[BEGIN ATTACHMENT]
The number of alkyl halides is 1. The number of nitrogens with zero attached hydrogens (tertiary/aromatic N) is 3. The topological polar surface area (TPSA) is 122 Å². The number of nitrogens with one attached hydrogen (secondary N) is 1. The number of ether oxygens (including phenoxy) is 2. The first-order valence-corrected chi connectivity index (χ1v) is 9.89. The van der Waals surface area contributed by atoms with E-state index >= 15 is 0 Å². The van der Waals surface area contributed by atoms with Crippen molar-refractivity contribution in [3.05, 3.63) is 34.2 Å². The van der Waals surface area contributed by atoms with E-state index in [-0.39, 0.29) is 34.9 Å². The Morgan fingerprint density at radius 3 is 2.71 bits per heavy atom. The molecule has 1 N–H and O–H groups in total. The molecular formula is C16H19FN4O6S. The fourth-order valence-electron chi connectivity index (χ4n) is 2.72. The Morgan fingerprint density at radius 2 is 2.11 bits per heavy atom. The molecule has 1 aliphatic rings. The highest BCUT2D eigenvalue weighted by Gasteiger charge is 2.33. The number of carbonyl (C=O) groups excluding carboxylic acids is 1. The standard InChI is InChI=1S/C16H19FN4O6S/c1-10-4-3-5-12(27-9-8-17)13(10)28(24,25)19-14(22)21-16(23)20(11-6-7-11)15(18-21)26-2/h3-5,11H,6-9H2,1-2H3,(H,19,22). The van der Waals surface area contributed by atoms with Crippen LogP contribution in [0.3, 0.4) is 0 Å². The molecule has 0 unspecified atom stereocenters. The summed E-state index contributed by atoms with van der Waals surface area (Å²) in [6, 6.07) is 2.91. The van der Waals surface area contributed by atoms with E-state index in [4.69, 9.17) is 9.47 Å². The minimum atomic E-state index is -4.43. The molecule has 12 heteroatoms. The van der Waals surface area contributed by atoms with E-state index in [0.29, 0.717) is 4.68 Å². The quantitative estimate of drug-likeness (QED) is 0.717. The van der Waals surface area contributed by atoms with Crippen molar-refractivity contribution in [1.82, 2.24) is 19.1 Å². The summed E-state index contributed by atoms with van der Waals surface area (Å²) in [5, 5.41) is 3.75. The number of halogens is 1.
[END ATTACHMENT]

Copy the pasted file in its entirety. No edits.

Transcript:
The number of alkyl halides is 1. The number of nitrogens with zero attached hydrogens (tertiary/aromatic N) is 3. The topological polar surface area (TPSA) is 122 Å². The number of nitrogens with one attached hydrogen (secondary N) is 1. The number of ether oxygens (including phenoxy) is 2. The first-order valence-corrected chi connectivity index (χ1v) is 9.89. The van der Waals surface area contributed by atoms with E-state index >= 15 is 0 Å². The van der Waals surface area contributed by atoms with Crippen molar-refractivity contribution in [3.05, 3.63) is 34.2 Å². The van der Waals surface area contributed by atoms with E-state index in [-0.39, 0.29) is 34.9 Å². The Morgan fingerprint density at radius 3 is 2.71 bits per heavy atom. The molecule has 1 N–H and O–H groups in total. The molecular formula is C16H19FN4O6S. The fourth-order valence-electron chi connectivity index (χ4n) is 2.72. The Morgan fingerprint density at radius 2 is 2.11 bits per heavy atom. The molecule has 1 aliphatic rings. The highest BCUT2D eigenvalue weighted by Gasteiger charge is 2.33. The number of carbonyl (C=O) groups excluding carboxylic acids is 1. The standard InChI is InChI=1S/C16H19FN4O6S/c1-10-4-3-5-12(27-9-8-17)13(10)28(24,25)19-14(22)21-16(23)20(11-6-7-11)15(18-21)26-2/h3-5,11H,6-9H2,1-2H3,(H,19,22). The van der Waals surface area contributed by atoms with Crippen LogP contribution in [0.3, 0.4) is 0 Å². The molecule has 0 unspecified atom stereocenters. The summed E-state index contributed by atoms with van der Waals surface area (Å²) in [6, 6.07) is 2.91. The van der Waals surface area contributed by atoms with E-state index in [4.69, 9.17) is 9.47 Å². The minimum atomic E-state index is -4.43. The molecule has 12 heteroatoms. The van der Waals surface area contributed by atoms with E-state index in [0.29, 0.717) is 4.68 Å². The quantitative estimate of drug-likeness (QED) is 0.717. The van der Waals surface area contributed by atoms with Crippen molar-refractivity contribution in [1.82, 2.24) is 19.1 Å². The summed E-state index contributed by atoms with van der Waals surface area (Å²) in [5, 5.41) is 3.75. The number of halogens is 1.